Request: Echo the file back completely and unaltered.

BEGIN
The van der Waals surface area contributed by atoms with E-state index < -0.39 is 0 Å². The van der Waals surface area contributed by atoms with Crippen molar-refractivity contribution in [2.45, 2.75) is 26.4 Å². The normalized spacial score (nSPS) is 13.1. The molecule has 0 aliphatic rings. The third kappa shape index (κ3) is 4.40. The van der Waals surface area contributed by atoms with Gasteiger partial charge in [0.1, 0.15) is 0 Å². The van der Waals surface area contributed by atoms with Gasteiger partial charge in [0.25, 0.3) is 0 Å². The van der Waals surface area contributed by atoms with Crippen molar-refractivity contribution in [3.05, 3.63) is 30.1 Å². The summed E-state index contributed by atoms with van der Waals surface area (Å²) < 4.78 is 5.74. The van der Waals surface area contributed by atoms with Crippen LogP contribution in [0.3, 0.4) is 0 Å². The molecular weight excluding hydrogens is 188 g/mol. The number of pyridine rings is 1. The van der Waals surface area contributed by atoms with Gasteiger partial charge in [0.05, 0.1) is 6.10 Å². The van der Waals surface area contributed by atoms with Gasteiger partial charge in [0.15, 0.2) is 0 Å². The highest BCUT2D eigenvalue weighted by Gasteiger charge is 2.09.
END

The van der Waals surface area contributed by atoms with E-state index < -0.39 is 0 Å². The van der Waals surface area contributed by atoms with Crippen molar-refractivity contribution in [2.45, 2.75) is 26.4 Å². The normalized spacial score (nSPS) is 13.1. The molecule has 0 aliphatic rings. The third kappa shape index (κ3) is 4.40. The van der Waals surface area contributed by atoms with Gasteiger partial charge in [0.1, 0.15) is 0 Å². The van der Waals surface area contributed by atoms with Gasteiger partial charge in [0.25, 0.3) is 0 Å². The van der Waals surface area contributed by atoms with Crippen molar-refractivity contribution in [3.05, 3.63) is 30.1 Å². The summed E-state index contributed by atoms with van der Waals surface area (Å²) < 4.78 is 5.74. The van der Waals surface area contributed by atoms with Crippen LogP contribution in [0.3, 0.4) is 0 Å². The molecular weight excluding hydrogens is 188 g/mol. The number of pyridine rings is 1. The van der Waals surface area contributed by atoms with Gasteiger partial charge in [0.05, 0.1) is 6.10 Å². The van der Waals surface area contributed by atoms with Gasteiger partial charge in [0.15, 0.2) is 0 Å². The highest BCUT2D eigenvalue weighted by Gasteiger charge is 2.09.